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Now, nuclear liabilities bill under a cloud

By A BS Correspondent
March 10, 2010 02:46 IST
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The passage of the Women's Reservation Bill in the Rajya Sabha on Tuesday has not ended the problems of the United Progressive Alliance (UPA).

The Bharatiya Janata Party, the largest opposition party that helped pass the women's Bill, has now told the government that it would do nothing to jeopardise the Finance Bill and the Vote on Account  -- which needs to be passed by March 16 when Parliament goes into recess. But it would not help it pass the critical Civil Liability for Nuclear Damages Bill.

The decision was conveyed by leader of the opposition Sushma Swaraj to Prime Minister Manmohan Singh when they met on Monday to discuss the problems over the Women's Reservation Bill, following strong objections from the Samajwadi Party (SP) and the Rashtriya Janata Dal (RJD), outside supporters of the UPA in Parliament. 

The Women's Reservation Bill sets aside 33 per cent of the seats in the Lok Sabha and state assemblies for women. The SP and RJD said they were not opposed to reservation for women per se but wanted caste quotas were incorporated.

The nuclear liabilities Bill is considered essential to jump-start civil nuclear commerce. India has a largely indigenous nuclear power programme and expects to generate 20,000 Mw of nuclear power by 2020 and 63,000 Mw by 2032 to meet burgeoning demand. Nuclear power currently accounts for just four per cent of the country's installed power capacity.

If the UPA could have banked on SP and RJD's support, it could have ignored the opposition's objections. But in the current environment, it is entirely possible that if the Bill is introduced in the lower House, it could be defeated.

The Bill needs a simple majority of 272 votes to pass in the 543-member House and, as things stand, the opposition -- including former UPA supporters -- could have 221 votes (see table).

The UPA allies have 271 seats between them but within these, the Trinamool Congress with 19 seats is considered a wild card and the support of various independent parties is uncertain.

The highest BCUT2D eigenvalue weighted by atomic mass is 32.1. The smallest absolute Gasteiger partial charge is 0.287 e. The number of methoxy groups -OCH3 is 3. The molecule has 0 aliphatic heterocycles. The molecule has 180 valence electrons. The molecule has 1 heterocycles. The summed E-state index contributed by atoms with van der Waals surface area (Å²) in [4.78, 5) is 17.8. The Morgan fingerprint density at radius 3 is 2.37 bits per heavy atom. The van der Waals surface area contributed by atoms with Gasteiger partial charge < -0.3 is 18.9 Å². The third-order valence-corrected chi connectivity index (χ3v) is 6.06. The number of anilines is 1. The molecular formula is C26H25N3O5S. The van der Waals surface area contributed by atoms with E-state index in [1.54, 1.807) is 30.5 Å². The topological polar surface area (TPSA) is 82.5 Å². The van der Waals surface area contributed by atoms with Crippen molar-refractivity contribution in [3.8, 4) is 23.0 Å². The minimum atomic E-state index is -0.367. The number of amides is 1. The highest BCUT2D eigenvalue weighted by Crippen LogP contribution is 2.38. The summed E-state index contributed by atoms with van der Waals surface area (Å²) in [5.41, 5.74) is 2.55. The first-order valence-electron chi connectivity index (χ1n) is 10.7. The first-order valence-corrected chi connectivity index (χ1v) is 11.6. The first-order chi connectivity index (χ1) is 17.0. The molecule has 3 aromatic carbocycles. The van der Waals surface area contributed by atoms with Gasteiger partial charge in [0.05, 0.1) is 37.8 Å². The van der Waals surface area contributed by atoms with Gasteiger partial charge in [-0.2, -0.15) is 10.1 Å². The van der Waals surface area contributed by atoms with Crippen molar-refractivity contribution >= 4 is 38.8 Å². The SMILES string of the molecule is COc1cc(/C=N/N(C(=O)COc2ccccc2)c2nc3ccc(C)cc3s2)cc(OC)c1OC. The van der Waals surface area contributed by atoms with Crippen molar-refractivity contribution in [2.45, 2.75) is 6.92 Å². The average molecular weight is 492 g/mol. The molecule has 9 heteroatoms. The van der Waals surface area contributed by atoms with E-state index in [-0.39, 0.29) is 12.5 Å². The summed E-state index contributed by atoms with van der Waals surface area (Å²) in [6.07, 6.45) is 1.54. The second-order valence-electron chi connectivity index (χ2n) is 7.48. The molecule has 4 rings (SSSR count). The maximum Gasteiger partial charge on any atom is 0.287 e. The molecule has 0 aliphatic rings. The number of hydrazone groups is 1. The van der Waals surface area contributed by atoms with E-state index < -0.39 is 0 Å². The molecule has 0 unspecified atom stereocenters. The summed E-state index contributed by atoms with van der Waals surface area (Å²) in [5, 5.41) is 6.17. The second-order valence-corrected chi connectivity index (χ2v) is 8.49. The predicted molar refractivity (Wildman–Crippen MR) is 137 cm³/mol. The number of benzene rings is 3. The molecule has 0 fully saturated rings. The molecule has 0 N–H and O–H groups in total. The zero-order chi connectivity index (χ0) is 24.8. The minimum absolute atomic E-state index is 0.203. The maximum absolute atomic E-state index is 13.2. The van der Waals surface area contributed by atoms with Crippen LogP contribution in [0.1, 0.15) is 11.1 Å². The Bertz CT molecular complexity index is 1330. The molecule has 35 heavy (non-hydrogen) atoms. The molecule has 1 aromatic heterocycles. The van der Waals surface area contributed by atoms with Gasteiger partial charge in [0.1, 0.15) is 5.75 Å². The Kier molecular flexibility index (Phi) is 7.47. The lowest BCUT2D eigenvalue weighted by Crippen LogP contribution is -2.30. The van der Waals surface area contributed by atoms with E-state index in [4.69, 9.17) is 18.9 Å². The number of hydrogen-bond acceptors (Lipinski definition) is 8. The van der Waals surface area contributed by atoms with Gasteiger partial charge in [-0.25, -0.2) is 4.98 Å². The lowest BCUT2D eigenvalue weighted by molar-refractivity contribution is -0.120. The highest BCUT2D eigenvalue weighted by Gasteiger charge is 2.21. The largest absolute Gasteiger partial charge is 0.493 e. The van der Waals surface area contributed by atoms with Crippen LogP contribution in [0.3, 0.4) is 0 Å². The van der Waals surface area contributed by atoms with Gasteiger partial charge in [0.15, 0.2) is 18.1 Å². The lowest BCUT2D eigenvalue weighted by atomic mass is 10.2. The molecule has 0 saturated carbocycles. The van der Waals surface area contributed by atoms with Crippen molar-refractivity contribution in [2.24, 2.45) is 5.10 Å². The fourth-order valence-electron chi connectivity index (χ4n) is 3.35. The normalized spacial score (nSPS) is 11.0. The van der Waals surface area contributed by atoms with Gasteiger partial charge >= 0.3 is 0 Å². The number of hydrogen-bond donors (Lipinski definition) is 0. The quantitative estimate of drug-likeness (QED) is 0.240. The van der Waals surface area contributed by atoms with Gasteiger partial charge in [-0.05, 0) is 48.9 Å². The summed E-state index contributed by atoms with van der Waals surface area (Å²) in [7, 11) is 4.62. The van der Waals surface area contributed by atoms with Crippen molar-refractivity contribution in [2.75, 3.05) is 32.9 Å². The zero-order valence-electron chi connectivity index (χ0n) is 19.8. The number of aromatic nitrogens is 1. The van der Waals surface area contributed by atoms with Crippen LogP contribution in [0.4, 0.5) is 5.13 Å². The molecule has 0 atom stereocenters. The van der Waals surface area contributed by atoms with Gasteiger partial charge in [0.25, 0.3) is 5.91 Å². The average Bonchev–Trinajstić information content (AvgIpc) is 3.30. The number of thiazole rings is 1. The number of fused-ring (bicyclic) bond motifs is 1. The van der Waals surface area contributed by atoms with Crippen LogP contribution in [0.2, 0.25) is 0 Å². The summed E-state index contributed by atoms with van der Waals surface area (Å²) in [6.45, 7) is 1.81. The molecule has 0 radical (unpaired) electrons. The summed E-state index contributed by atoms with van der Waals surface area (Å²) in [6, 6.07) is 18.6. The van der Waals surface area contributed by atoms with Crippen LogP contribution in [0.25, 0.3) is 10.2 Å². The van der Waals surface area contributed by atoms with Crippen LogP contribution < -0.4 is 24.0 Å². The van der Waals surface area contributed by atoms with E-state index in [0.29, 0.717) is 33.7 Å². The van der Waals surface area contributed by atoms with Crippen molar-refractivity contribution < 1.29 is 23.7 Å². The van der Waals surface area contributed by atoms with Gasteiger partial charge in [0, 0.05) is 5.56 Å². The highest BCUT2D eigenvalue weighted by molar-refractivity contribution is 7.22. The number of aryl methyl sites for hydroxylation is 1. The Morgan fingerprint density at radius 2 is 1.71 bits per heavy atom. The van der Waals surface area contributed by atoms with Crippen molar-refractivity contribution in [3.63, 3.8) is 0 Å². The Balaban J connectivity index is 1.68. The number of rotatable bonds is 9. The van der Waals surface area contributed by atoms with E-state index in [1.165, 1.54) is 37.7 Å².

The Cabinet had cleared the Civil Liability for Nuclear Damage Bill on November 19, 2009 and passing the Bill will allow the country to join the international convention on civil liability for nuclear damage.

The Bill is designed to insulate suppliers from the risk of law suits by channeling legal liability for an accident entirely to the nuclear power plant operator and granting Indian courts sole jurisdiction over accident-related cases.

The Bill places a limit on the compensation to be paid in the case of an accident at a nuclear site and places responsibility for paying this compensation on the operator and not the suppliers or foreign companies installing the reactors in India (power plant operators, however, have a right of recourse against the suppliers).

Those who oppose the Bill say it has been designed to keep from the reach of Indian courts, American reactor suppliers who want legal protection from a Bhopal-type situation -- where the victims of India's worst industrial accident filed multi-million dollar claims against Union Carbide Corporation in India and the US.

Several large American companies like GE and Westinghouse besides French major Areva plan to supply reactors to India.

The BJP's opposition to the Bill is also based on the low liability level. Swaraj described the "Rs 500 crore limit" on the liability of private service providers in case of accidents as "offensively low".

The BJP had made its stand on the bill clear at a meeting between the then National Security Advisor Shiv Shankar Menon and leader of the Rajya Sabha Arun Jaitley earlier this month.

Nuclear power has been a contentious issue in India for several years. In mid-2008, the first UPA government faced and narrowly survived a vote of confidence in the Lok Sabha after the Left parties, which supported the government from outside at the time, opposed the signing of a civil nuclear agreement with the International Atomic Energy Commission.

The agreement opened India to foreign nuclear technology subject to international monitoring and a separation of civil and military nuclear facilities. The Left and several other parties objected to the latter two conditions.

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